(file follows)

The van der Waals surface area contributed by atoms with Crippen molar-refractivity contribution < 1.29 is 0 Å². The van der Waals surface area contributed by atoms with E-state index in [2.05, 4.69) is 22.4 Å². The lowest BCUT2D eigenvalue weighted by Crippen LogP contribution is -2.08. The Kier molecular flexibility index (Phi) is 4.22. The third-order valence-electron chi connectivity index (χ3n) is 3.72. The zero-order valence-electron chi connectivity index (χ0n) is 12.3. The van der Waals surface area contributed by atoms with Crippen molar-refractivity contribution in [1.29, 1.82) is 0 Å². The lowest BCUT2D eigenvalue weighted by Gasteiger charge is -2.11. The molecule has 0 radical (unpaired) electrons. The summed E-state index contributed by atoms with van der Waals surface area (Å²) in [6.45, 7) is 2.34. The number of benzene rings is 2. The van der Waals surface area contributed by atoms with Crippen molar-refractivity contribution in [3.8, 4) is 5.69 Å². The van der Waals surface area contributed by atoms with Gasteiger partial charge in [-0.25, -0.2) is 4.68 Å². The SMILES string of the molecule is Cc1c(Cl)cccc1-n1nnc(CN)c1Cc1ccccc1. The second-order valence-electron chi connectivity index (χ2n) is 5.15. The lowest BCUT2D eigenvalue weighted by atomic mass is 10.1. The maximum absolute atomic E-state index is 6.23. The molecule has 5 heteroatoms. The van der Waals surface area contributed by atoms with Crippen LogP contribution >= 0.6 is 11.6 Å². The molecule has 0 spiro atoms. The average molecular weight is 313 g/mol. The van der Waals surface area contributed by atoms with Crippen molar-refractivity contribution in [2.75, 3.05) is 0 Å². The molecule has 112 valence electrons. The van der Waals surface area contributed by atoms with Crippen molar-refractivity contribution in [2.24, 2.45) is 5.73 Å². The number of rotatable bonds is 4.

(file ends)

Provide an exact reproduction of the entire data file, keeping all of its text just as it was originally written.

The van der Waals surface area contributed by atoms with Crippen molar-refractivity contribution < 1.29 is 0 Å². The van der Waals surface area contributed by atoms with E-state index in [2.05, 4.69) is 22.4 Å². The lowest BCUT2D eigenvalue weighted by Crippen LogP contribution is -2.08. The Kier molecular flexibility index (Phi) is 4.22. The third-order valence-electron chi connectivity index (χ3n) is 3.72. The zero-order valence-electron chi connectivity index (χ0n) is 12.3. The van der Waals surface area contributed by atoms with Crippen molar-refractivity contribution in [1.29, 1.82) is 0 Å². The lowest BCUT2D eigenvalue weighted by Gasteiger charge is -2.11. The molecule has 0 radical (unpaired) electrons. The summed E-state index contributed by atoms with van der Waals surface area (Å²) in [6.45, 7) is 2.34. The number of benzene rings is 2. The van der Waals surface area contributed by atoms with Crippen molar-refractivity contribution in [3.8, 4) is 5.69 Å². The van der Waals surface area contributed by atoms with Gasteiger partial charge in [-0.25, -0.2) is 4.68 Å². The SMILES string of the molecule is Cc1c(Cl)cccc1-n1nnc(CN)c1Cc1ccccc1. The second-order valence-electron chi connectivity index (χ2n) is 5.15. The lowest BCUT2D eigenvalue weighted by atomic mass is 10.1. The maximum absolute atomic E-state index is 6.23. The molecule has 5 heteroatoms. The van der Waals surface area contributed by atoms with Crippen LogP contribution >= 0.6 is 11.6 Å². The molecule has 0 spiro atoms. The average molecular weight is 313 g/mol. The van der Waals surface area contributed by atoms with Crippen molar-refractivity contribution in [2.75, 3.05) is 0 Å². The molecule has 112 valence electrons. The van der Waals surface area contributed by atoms with Crippen molar-refractivity contribution in [2.24, 2.45) is 5.73 Å². The number of rotatable bonds is 4.